Somehow, this has become my standard line when I go for bespoke cocktails with Zoe. Zoe changed my life when she brought me into Milk & Honey almost two years ago. Before that fateful day, I had never been to a cocktail bar without a menu, where you're only told what they've got fresh from the market and from there you can drop a few hints on what flavors and liquor you feel like having (as long as it's not vodka).
My beautiful friendship with Zoe has resulted in quite a few nights at Milk & Honey—and my aforementioned proclivity for egg-white based cocktails. She wasn't surprised when I said my favorite line, as usual, at The Mulberry Project, a newly opened spot in Little Italy that serves bespoke cocktails. On a Manic Monday, Zoe, Amanda and I piled into a chic little booth at this hard-to-find underground spot. The place had a pretty impressive crowd considering it was a Monday night.
The bar was stocked with papaya, kiwi, mangoes, blueberries, ginger, Thai chillies and lots of citrus. My "egg white" request got me a pisco sour, which was good but not mind-blowing. It was a touch too sour for me when I wanted something creamy and sweet—but I'm to blame for not asking for just that. For my second drink, I asked for something Bourbon-based, still hankering for something sweet. Again, good but not life-changing. I got to taste one of Zoe's drinks which packed a strong chili punch. Not bad either but still, not transcendent.
I'm starting to get a sneaking suspicion that the problem may be us. I think all those amazing nights at Milk & Honey may have ruined us for every other bespoke bar in Manhattan. Heck, Milk & Honey may have ruined Milk & Honey for us; the last time I was there with Zoe, I recall we both felt pretty meh about the drinks. We've come to expect way too much. It's a problem.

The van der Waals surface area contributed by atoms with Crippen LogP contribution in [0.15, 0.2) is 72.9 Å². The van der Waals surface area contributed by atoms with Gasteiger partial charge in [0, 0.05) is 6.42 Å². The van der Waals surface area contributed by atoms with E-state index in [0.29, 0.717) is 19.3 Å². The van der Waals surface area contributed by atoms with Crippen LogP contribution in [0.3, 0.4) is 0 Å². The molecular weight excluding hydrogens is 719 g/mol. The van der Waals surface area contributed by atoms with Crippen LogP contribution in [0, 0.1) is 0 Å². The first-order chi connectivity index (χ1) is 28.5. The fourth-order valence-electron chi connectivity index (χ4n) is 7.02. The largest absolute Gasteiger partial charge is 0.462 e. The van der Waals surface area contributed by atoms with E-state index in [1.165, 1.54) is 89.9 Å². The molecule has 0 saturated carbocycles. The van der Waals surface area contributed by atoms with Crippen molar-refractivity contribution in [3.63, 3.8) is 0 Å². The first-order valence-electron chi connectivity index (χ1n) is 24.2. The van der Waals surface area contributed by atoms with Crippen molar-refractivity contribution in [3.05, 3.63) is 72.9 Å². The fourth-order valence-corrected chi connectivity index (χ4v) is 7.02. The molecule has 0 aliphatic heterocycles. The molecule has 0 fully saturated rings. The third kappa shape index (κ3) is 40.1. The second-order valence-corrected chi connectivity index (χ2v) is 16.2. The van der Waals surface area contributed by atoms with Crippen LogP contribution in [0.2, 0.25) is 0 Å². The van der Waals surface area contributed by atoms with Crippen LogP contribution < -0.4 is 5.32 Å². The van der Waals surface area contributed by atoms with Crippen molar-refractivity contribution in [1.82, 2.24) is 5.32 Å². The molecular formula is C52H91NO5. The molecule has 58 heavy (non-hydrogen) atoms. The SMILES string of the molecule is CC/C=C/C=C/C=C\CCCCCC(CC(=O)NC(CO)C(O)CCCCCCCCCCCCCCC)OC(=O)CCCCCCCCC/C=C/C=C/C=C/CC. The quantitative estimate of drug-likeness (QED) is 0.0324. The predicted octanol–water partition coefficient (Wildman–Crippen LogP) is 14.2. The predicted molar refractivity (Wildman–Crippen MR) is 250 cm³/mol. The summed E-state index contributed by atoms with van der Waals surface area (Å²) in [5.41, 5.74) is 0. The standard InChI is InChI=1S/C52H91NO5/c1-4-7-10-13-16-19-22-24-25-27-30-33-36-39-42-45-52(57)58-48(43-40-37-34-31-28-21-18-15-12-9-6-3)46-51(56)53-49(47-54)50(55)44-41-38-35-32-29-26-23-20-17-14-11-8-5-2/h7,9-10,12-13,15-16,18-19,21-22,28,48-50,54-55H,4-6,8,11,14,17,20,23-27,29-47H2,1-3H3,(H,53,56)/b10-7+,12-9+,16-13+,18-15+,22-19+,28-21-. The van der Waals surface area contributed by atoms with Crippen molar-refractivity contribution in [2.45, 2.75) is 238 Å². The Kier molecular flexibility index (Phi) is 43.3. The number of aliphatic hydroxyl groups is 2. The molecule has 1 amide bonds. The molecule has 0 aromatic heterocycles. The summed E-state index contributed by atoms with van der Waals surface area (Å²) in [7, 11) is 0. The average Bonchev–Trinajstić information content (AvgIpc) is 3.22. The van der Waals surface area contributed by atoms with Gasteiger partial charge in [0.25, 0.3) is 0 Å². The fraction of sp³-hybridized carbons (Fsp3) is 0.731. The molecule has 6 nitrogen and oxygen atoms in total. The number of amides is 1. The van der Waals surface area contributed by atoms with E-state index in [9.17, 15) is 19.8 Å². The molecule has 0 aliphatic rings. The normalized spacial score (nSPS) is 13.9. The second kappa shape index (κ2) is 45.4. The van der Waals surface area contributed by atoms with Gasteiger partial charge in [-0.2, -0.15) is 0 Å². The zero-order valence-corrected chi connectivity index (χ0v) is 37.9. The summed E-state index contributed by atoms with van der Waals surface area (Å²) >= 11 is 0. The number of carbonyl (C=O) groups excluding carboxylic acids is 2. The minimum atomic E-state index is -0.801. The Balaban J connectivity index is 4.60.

The Mulberry Project beats out Milk & Honey in one aspect: they have bar chow—yummy chow, at that. I pretty much devoured the pork belly ($10) in record time. Crunchy slices of pork belly sit atop crisp apple chips, the whole lot garnished with caramel fig compote and drizzled with cider reduction. Yum yum yum.
Amanda ordered some delicious calamari with a nice spicy kick and some sweet chili mayo on the side ($10). I am currently craving for it. I am also pretty determined to try the Bloody Mary oyster shooters.
Although the experience did not absolutely blow our minds, I'm sure I will come back. I love coming to the Chinatown/Little Italy area for dinner and the lack of good bars in the area has always been a problem. So I'm only too thrilled when good bars open up in close proximity to my favorite soup dumpling and Hainanese chicken spots.
One last quibble: I was not crazy about the billing system. Our receipt showed charges on spirits and mixers separately ($12 for the spirits and $2 for the mixers), which I found a little annoying. It's not nice to get people liquored up and then throw unnecessary math at them. I don't mind paying $14 for my drink, just please add it all up for me in one tidy price. Thanks.
My photos are dark because I didn't want to be the obnoxious patron going trigger happy with flash in an intimate bar, but The Gothamist has some gorgeous pictures of the place and all the yumminess it offers. Check it out and be lured into this underground world of spirits.
The Mulberry Project is located at 149 Mulberry Street between Grand and Hester Streets. Tel. (646) 448-4536